~~ The Electronic Gazette for Volunteerism
MANAGEMENT & SUPERVISION
Find tips to oversee the work of volunteers and practical
suggestions to supervise them. Everything from ideas to help
you work more efficiently to the latest in research on keeping
volunteers happy and productive.
Different people have different
motivational needs. In fact, the same volunteer can change motivational
needs if he/she stays with a program for a long time. The manager of volunteers
needs to have elements in the program that have the capacity to satisfy
various motivational needs. Here are the basic seven needs and some tips
on how to provide them in a volunteer program.
Motivational Basic Seven
Working in a safe environment with few hazards
or managed hazards. It includes predictable job tasks.
Consider the safety of your location; transportation to it,
parking. During recruitment provide information on how you manage
Be sure that position descriptions are clear and consistent
with the way the work is done now. No surprises.
Equipment is well maintained and safe.
Volunteers want to be treated fairly. Volunteers
talk to each other and make comparisons about how they are treated.
Never play favorites.
Give volunteers equal opportunities for leadership roles or
In publicity on the program highlight a wide variety of people.
Some volunteers enjoy interaction with other volunteers,
as well as clients, members, or patrons.
Plan social events for volunteers that are low-key and conveniently
Create planning and implementation committees for any and all
projects. Never go it alone.
Some volunteers need to know they are respected
and held in high esteem for the work they do.
Have a consistent and fair awards and recognition program.
Provide lots of feedback to volunteers.
Have a consistent plan for public recognition aside from the
Some volunteers prefer autonomy and independence
in work assignments.
Be sure there are positions where volunteers can set their own
Consult volunteers on the choices they can make about the work
Allow for some positions where the timing can be set by the
Be sure to have episodic and long term volunteer positions available.
Some volunteers are motivated
by the achievements of the program's mission or goals.
Gather information on outcome measures and publicize it widely.
Give the volunteers challenging work.
Provide feedback on the work done by volunteers; individually
and as a group.
Volunteers with power needs are
motivated by their ability to influence others and control the outcome
of a project.
Provide opportunities for leadership.
Rotate committee chair positions to allow people to grow leadership
Give these volunteers the opportunity to publicly persuade others
of the value of the program.
Interested in more information? Check out our online
bookstore for Volunteer Management: Mobilizing All the Resources
of the Community, authored by Steve McCurley and Rick Lynch, and Building
Effective Volunteer Committess, authored by Nancy Macduff.
Volunteers give time freely to organizations.
What do they get back? There are a raft of intangibles - see the article
above for a list of those things. But organizations can also provide
"tangible" perks. This is common in business and can be
a motivator to retain volunteers.
Begin by making a list of things done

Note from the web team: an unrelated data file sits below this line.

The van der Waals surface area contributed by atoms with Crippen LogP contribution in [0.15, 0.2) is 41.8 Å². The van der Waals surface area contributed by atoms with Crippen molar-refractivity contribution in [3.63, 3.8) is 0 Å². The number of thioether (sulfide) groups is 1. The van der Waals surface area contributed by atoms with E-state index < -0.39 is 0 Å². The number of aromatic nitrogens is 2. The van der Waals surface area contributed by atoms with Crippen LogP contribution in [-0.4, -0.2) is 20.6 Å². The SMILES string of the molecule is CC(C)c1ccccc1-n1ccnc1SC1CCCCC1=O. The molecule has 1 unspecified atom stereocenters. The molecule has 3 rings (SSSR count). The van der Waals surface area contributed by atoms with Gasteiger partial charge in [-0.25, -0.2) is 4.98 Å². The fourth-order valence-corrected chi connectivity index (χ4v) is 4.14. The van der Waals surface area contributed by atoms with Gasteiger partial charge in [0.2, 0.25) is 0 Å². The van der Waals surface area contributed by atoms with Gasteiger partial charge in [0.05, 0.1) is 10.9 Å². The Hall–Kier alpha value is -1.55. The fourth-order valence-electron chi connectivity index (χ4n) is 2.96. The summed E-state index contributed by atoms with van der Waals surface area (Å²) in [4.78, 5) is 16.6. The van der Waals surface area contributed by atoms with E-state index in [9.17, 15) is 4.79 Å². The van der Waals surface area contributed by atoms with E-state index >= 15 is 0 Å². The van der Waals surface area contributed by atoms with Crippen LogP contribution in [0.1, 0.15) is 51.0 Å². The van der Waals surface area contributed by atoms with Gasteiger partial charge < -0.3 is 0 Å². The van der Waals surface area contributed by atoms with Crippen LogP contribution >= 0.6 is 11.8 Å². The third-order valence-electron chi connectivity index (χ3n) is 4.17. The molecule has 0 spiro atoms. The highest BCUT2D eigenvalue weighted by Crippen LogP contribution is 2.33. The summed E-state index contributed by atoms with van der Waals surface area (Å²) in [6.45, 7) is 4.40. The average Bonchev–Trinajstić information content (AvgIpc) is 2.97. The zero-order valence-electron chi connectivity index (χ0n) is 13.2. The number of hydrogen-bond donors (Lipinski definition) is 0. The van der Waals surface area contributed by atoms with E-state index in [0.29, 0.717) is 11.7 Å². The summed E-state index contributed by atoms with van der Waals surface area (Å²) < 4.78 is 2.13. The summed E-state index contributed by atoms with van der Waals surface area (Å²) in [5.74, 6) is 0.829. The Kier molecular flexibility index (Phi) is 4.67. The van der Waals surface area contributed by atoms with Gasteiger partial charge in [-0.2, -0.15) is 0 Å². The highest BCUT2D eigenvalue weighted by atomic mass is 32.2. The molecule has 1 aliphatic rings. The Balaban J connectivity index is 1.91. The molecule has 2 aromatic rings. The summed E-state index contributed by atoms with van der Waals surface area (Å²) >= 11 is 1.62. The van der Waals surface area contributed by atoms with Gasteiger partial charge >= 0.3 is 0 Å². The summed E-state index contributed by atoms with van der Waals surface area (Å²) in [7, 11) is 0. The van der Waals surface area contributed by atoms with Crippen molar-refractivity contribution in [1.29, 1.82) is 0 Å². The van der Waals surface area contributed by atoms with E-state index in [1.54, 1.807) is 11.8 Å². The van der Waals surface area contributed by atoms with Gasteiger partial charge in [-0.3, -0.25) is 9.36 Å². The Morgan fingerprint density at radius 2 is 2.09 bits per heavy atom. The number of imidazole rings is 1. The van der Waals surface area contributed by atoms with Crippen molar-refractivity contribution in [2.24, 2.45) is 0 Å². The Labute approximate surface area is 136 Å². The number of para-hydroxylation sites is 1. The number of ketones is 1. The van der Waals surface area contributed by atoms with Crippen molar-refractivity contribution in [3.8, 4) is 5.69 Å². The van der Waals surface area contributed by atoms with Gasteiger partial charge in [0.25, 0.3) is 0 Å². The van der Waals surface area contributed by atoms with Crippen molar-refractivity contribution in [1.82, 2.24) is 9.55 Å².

for volunteers in your program. Then get some new ideas from the list
Parking near the building where the volunteers work
Free coffee, tea, or other beverages
Safe place to put valuables or hang coats or sweaters
Attractive clothing that serves to identify volunteers
If the organization has a cafeteria, reduced cost coupons when the
volunteer works all day
Reduced cost of tickets for special events
Get restaurants to donate one meal free for a second purchased meal.
Randomly award them to volunteers once per month
10 gallons of gasoline for awarding to volunteers
Arrange for produce to be donated; tomatoes, pumpkins, cucumbers,
and make available for volunteers.
Irish or Polish jokes are in bad taste,
and dumb blonde jokes are surely politically incorrect. Whether you
approve or not, the use of humor in the work place has undergone a
change. There is a whole new perspective on what is acceptable. Volunteers
enjoy fun and good humor, even when they work in a challenging and
potentially grim environment. Here are some tips to lighten the load
for volunteers and paid staff and stay within the boundaries of acceptable
Poke fun at yourself. Laughing at yourself shows you as an accessible
person. And it demonstrates that you do not take yourself too seriously.
Example: "My office is such a mess that I need a TV show to come
and reorganize it for me."
Situations faced by the team: joking about things that the team of
volunteers faces is acceptable. Hardworking volunteers often put in
late hours to get ready for big events, or the team survives the installation
of a new computer system, or remodeling of a bathroom. Example: "When
this thing is done, we'll probably be two years older, even though it's
only been six hours since we started on this!"
Volunteer quirks: while it is totally inappropriate to joke about
race/ethnicity and physical characteristics, people are often less sensitive
about their "personality" traits. Humor statements about those
(as long as it is not over done) can lighten the atmosphere. Example:
"We are delighted Betsy is here, but we all know she would rather
Interested in assessing volunteer and
staff relations in your program?
Washington State University offers a Volunteer Management
Certification Program through the Internet. Individuals around the world
can earn a certificate in managing or coordinating volunteers, without
leaving home. For more information, visit Volunteer Today's Portal site,
Internet Resources. Look for the
Washington State University listing. There is a hot link to their Web